For most of us, tailgating is just something that’s always been around, probably as long as the sport we’re watching. But has it? Yep. And tailgating has been around even longer, it seems.
It’s hard to pinpoint the exact origins of the tailgating ritual. Some cultural anthropologists link it back to ancient times when people would gather together to celebrate the end of summer and a bountiful harvest (and the last of the good weather).
But other historians claim tailgating actually began in the Civil War, namely at the First Battle of Bull Run in Prince William County, Virginia, 1861, which was the first major clash of the war.
Hold on. Pull the car over. So tailgating began at a battle, in war? With people killing other people while crowds cheered and ate chicken? How does that work?
Turns out, that battle was the first documented case of people—hundreds, actually–gathering, with food, to cheer on and support their “team” in a “competition.” Sure, it was a competition involving bloodshed and the future of our country instead of just a national championship, but the core was the same: two teams battling it out.
Five years after that battle, a man named Charles Goodnight, a Texas cattle rancher, transformed a durable army-surplus wagon into a mobile kitchen to help cowboys driving cattle from Texas to sell in New Mexico during the post-war cattle boom. Goodnight served hearty meals to the men out of the back of this truck, which was called a “chuckwagon.” Some say it was named after the cuts of beef (“chuck”) served, but other historians say that since no meat was actually served to these cowboys on the trail (unless a cow was injured on the journey and had to be put down), the “chuck” in the name comes from the slang term for food. Most say it was not an homage to Charles by using a common nickname.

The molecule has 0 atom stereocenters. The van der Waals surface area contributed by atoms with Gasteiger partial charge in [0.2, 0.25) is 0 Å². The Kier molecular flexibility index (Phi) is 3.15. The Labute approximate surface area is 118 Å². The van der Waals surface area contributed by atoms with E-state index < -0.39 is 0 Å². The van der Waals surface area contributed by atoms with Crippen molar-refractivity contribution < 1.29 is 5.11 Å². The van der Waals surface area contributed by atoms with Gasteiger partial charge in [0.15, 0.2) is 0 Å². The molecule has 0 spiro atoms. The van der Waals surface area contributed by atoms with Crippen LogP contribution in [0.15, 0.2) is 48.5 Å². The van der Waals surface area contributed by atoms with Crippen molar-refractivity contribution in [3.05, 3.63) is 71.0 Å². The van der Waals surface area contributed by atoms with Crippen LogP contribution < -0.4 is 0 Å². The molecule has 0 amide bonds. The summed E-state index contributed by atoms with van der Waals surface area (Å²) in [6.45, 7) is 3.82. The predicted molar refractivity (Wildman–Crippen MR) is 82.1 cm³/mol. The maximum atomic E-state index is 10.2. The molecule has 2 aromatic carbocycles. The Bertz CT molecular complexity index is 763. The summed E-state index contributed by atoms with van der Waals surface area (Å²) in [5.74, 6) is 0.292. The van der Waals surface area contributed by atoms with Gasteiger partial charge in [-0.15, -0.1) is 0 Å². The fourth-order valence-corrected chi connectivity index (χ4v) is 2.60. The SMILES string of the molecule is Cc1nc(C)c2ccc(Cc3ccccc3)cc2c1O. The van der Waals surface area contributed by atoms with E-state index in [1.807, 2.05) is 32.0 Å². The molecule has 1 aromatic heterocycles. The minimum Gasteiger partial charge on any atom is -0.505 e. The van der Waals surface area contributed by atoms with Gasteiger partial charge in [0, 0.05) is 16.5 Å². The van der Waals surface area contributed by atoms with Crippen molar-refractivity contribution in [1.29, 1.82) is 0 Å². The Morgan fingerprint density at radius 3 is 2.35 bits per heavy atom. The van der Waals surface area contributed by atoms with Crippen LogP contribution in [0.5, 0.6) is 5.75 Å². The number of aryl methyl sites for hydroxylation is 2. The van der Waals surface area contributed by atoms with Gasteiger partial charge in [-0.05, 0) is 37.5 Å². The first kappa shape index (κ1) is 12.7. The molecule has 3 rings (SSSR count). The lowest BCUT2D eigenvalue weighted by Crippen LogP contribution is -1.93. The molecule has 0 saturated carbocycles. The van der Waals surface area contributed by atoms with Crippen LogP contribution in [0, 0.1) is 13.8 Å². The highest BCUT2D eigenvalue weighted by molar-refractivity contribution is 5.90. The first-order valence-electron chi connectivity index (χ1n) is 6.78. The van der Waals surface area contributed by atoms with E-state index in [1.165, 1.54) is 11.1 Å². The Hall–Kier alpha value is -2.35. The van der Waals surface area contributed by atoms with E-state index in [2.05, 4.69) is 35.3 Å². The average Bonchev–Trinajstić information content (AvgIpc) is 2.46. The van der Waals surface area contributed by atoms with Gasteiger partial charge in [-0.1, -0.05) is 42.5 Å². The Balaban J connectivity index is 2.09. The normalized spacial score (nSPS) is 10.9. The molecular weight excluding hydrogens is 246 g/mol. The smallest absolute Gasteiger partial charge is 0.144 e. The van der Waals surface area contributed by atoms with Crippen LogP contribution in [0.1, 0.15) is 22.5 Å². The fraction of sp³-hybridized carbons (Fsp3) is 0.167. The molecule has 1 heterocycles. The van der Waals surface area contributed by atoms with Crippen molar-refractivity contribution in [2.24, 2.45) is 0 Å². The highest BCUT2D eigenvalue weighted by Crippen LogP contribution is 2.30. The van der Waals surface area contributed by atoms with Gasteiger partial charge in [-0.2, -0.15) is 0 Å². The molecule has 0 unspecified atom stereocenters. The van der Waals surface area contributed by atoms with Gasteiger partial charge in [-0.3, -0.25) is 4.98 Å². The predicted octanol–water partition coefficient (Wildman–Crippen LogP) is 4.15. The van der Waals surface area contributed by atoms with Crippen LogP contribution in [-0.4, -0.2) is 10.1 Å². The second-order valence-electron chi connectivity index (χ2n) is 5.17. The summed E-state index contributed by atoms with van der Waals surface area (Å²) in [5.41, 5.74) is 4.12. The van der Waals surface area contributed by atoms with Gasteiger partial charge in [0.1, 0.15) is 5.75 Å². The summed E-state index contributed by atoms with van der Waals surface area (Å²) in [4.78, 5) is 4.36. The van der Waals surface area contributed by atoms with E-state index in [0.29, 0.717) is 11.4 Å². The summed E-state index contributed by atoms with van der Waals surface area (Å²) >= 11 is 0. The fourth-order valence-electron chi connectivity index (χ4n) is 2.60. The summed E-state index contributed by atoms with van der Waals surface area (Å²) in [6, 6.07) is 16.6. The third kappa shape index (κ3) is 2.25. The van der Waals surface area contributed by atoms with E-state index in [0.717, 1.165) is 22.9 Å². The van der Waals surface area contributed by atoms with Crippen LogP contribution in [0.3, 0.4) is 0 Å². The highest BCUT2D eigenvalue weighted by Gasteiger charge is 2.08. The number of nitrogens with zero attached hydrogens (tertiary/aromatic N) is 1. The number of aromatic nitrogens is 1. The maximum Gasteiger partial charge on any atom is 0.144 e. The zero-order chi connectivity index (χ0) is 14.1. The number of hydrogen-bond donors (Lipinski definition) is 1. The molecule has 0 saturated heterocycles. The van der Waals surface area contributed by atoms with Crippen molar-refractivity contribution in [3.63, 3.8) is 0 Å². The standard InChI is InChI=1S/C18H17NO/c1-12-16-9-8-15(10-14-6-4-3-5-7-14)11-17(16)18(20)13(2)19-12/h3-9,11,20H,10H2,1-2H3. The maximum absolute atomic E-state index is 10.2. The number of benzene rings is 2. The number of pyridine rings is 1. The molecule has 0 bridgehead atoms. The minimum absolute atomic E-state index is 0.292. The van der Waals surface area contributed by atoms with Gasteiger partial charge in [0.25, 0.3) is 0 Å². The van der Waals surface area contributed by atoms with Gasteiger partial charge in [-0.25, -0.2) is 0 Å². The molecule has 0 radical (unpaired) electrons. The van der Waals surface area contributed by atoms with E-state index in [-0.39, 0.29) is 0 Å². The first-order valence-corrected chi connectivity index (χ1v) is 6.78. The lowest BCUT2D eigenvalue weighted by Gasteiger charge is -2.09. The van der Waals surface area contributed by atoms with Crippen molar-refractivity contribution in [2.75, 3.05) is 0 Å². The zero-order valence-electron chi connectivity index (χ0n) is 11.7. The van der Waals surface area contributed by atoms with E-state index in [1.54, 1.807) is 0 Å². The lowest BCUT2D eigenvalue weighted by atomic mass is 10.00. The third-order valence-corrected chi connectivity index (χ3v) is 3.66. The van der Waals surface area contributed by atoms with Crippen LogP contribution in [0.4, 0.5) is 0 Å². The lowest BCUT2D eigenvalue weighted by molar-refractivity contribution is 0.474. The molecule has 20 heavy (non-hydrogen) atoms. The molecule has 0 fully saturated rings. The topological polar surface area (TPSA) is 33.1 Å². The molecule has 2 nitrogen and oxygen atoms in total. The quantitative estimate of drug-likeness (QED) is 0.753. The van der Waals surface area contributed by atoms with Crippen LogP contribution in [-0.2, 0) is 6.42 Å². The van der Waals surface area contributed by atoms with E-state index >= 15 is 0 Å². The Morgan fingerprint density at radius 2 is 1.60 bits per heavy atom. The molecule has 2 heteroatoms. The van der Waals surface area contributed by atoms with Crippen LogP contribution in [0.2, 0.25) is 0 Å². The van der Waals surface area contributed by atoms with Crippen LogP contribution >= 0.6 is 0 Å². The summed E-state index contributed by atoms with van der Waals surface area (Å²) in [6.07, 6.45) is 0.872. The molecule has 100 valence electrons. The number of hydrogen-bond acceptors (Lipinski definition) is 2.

But it wasn’t until the 1869 inaugural football game between Princeton and Rutgers when we see evidence of the type of celebrating we associate with tailgating today. Fans gathered together, brought some food and cheered Rutgers on to victory. From there we’ve seen tailgating expand into its own national pastime. For some, the tailgate is more important than the game.
And the rest, they say, is tailgating history.